Wednesday, May 28 2014 2:01 PM EDT2014-05-28 18:01:29 GMT
Early favorites for song of the summer, a country star mingles with the troops and what exactly IS folktronica? All this and more in Your Week in Music.More >
Early favorites for song of the summer, a country star mingles with the troops and what exactly IS folktronica? All this and more in Your Week in Music. More >
(RNN) - Making headlines this week: New music from Pearl Jam and Nirvana.
Wait, what year is it again?
If you'll check your calendar (and hopefully your wardrobe), it's 2013. We sincerely hope you've donated all that unflattering flannel to your favorite neighborhood lumberjack in the last 20 years or so.
But we're always up for a guilt-free reason to rock out, so we'll go with it.
Nirvana's In Utero was the final album in the short yet influential career of the band that single-handedly changed the musical course of the early ‘90s.
On Tuesday, the band's last album was re-released as a box set, featuring 70 remastered tracks, some B-sides and previously never-heard demos. The package includes a DVD of a live show from Seattle.
The entire grab bag of all that is Nirvana will set you back $150 and is available at http://www.nirvana.com/inutero20. But smaller packages are available with less goodies.
Meanwhile, fellow '90s alt rockers Pearl Jam are less than two weeks away from their next album, Lightning Bolt.
They've released a video for Sirens, the second single from the album that drops Oct. 15.
The National's song almost too dark for 'Hunger Games' soundtrack
A couple of weeks ago the first song to the upcoming Hunger Games: Catching Fire soundtrack was announced, and we all fell in love with the chill sound of Coldplay's Atlas. Now, we know indie rock band The National will be joining Coldplay in contributing to the hit series' soundtrack - after almost getting the boot.
Although their song has yet to be released, The National lead singer Matt Berninger recently admitted to NME that the song was almost cut altogether.
"The song almost didn't make it because it was too dark for The Hunger Games soundtrack, which I thought was sort of funny because it's about killing kids, I don't know how a song can be darker than that?" Berninger told NME. "So we had to change the name of the song; I actually like the name Lean."
He added that the song was originally titled Dying is Easy, which apparently producers didn't agree with. However, regardless of the dark content and the close call, the band said it was a fun project to work on.
The Hunger Games: Catching Fire hits theaters Nov. 22.
If you haven't been properly introduced, meet Anberlin
Whether cranking out emotive acoustic hits like The Unwinding Cable Car (the greatest song you probably haven't heard) or gritty distortion-driven rock tracks like A Whisper and a Clamor, Anberlin never fails to hook listeners with infectious melodies, thoughtful lyrics and soaring vocals.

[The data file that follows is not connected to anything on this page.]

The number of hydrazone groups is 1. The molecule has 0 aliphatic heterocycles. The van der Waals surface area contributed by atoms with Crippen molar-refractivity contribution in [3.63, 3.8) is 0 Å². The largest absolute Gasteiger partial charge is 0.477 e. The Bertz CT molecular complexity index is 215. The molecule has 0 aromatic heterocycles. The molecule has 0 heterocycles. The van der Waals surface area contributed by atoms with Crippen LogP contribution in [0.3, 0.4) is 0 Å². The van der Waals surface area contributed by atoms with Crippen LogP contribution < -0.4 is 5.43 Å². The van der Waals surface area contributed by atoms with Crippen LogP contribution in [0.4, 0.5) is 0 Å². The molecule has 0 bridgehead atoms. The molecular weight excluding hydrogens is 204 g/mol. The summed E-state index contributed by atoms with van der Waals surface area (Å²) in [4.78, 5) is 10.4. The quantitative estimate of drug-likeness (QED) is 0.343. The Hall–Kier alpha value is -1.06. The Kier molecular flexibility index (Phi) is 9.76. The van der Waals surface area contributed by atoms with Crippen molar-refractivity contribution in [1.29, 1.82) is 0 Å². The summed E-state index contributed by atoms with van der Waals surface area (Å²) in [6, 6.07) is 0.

Seriously, these guys are good.
The band's collection of remixes, B-sides and a few new songs, titled Devotion: Vital Special Edition, releases Oct. 15. To sweeten the deal, the package includes a DVD of a live acoustic show.
In the meantime, fans clamoring for new material (see what we did there?) can check out the lyric video for City Electric, the first of three new songs from the upcoming album.
Insert earbuds. Press play. Cue smile.
You ears will thank us later.
M.I.A. says middle finger at Super Bowl 'female empowerment'
During the 2012 Super Bowl halftime performance, M.I.A. joined Madonna onstage and pulled a stunt that still has the NFL on edge. During her brief performance, M.I.A. flipped off the camera for a split second - causing a bit of an uproar.
NFL sued M.I.A. for the middle finger incident and in their filings said her actions were "a flagrant disregard for the values that form the cornerstone of the NFL brand and the Super Bowl" ... and went on to say that she breached a pre-show agreement to maintain the NFL's "reputation for wholesomeness."
The NFL's entire argument centers around their claim that M.I.A. broke the contract as a publicity stunt.
While the general public seems to have forgotten about the incident, the case has continued over the past year and now the NFL is demanding that M.I.A. pay a $1.5 million fine and issue a public apology for showing her middle finger on camera.
M.I.A. released a statement on Tuesday calling the situation "completely ridiculous," saying that the sexually provocative cheerleaders performing behind her were more offensive than her finger.
"They want me on my knees and say sorry so they can slap me on my wrist. Basically, so they can say it's OK for me to promote being sexually exploited as a female than to display female empowerment through being punk rock. That is what it boils down to, and I'm being sued for it," M.I.A. said in the statement.
However, Adams was fined $250,000 for his actions in 2009. The NFL has also fined players for making the obscene gesture - Michael Vick was fined $10,000 in 2006 and donated the money to charity. The 49er's Joe Nedney was also fined $7,500 in 2007.
Anberlin: Devotion: Vital Special Edition - Oct. 15
And finally ...
From the double stops of Chuck Berry in the '50s to the melodic licks of Slash in the '80s to the blues infusion John Mayer brought to pop, the guitar has been a mainstay of music for more than five decades.
The creative geniuses of the music group CDZA recently unleashed 55 years of guitar licks in six minutes with the Journey of the Guitar Solo and the result is pretty impressive. (Although we always inwardly cringe when an instrument of finely crafted beauty is smashed to pieces. Even if we're pretty sure that guitar came from Walmart.)
If you love solos, you're glad to hear them back in music after the sad ‘90s pushed lead guitar to the backseat.